Your young child gets ready to read every minute of the day by interacting with you: his first and best teacher. You can make the most of those minutes at home, during chores, or in the car without stress, fuss, or pushing your child. You know your child best, and you realize that these pre-kindergarten years are extraordinary. You begin to prepare a child to read by regularly engaging in three core activities you already do with your toddler or preschool child: you engage in great conversations, you engage him in read-alouds, and you build his ability to listen and hear sounds.
Preschoolers learn best through play. Learning happens everywhere in your child’s life, and play is the optimum learning environment for a preschooler. Learning at this age should not look or feel “academic.” No isolated drills or mindless repetition, please! I know that’s a relief for many of you to hear. The truth is that conversation and an interactive approach are best—and the most natural.
At home, avoid flashcard drills or boring worksheets. Keep an activity going for the length of your child’s attention span (one to three minutes per year of age)—and no longer. If language and thinking (recognizing, interpreting, judging, and reasoning) are developed through activities that fit your child’s age, he will quickly pick up what he should do if presented with worksheets or flashcards in kindergarten and first grade.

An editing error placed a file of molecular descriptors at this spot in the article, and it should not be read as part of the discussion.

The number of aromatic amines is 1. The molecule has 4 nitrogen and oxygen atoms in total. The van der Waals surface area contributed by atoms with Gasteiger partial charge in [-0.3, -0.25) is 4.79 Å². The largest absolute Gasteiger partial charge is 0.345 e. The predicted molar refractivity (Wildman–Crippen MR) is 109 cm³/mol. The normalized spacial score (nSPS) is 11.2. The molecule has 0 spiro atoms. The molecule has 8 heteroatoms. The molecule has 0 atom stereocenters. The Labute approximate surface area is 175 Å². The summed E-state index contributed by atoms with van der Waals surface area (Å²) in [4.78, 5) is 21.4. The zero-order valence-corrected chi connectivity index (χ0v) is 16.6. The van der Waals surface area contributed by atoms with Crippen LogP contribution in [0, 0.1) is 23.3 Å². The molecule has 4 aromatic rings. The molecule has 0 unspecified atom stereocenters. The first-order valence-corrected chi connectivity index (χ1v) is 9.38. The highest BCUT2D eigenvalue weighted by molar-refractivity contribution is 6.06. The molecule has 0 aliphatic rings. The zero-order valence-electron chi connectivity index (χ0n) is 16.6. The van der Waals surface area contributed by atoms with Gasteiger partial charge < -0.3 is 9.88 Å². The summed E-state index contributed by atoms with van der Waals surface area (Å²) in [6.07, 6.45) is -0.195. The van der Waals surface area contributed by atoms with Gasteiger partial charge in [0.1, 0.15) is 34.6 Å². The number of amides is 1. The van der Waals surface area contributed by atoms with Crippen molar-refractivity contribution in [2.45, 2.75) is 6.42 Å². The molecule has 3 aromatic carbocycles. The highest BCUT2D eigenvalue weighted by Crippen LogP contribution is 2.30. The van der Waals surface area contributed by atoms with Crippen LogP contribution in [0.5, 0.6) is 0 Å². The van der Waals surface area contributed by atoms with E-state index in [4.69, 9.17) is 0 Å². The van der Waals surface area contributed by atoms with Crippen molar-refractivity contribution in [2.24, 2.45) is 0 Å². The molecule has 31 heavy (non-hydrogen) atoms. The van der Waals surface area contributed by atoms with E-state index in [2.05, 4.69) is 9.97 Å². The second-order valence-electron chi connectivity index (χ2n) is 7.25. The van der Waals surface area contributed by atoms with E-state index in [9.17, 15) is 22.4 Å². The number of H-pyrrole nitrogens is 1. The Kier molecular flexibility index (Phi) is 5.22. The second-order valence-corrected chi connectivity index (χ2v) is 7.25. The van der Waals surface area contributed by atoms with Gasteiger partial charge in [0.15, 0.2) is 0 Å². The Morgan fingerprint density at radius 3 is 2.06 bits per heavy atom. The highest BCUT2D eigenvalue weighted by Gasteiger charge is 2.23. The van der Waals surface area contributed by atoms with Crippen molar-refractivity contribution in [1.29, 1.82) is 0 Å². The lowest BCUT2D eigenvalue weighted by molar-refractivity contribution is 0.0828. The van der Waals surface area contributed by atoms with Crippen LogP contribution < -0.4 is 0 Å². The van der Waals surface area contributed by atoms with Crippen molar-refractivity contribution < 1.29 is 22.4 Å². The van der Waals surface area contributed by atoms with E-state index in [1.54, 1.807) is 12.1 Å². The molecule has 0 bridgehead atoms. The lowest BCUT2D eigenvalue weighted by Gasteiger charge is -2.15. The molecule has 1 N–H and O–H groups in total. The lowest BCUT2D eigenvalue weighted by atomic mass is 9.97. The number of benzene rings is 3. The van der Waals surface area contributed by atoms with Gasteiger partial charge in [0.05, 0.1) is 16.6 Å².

Remember that play is the preschooler’s primary way to learn. Routine, consistency, repetition, and positive fun experiences are most important.
Oral language foundations make the difference. Oral language heard in stories, conversation, or in listening creates a strong foundation for later reading. Talking gives your child a first taste of what reading is. They learn in a very special way what the essence of reading is without having to worry about “how to do it.”
Children surrounded by daily, rich oral literacy experiences very often come to “reading” with more background knowledge and vocabulary, as well as a broader understanding of the world. When we read aloud to a child and talk about what’s going on in our brain while we read (and about what we will do as a result of reading) those squiggles on the page, we make that connection clear. By the time they reach school, they have had many positive experiences with books and with someone who loves them. They are much more likely to learn to read easily when the time is right than children who do not have that solid foundation.
A strong oral language foundation influences your child’s attitude about reading, too. Varied oral language experiences build a positive attitude about reading, which is just as important as the act of reading itself. Before he can read a single word, a child with a strong oral foundation is motivated to read. The aim of everyone who picks up a book to read to a child must be to foster a positive feeling about books and reading.
Nurture children’s natural curiosity, and make reading such a positive experience that they feel they must come back for more.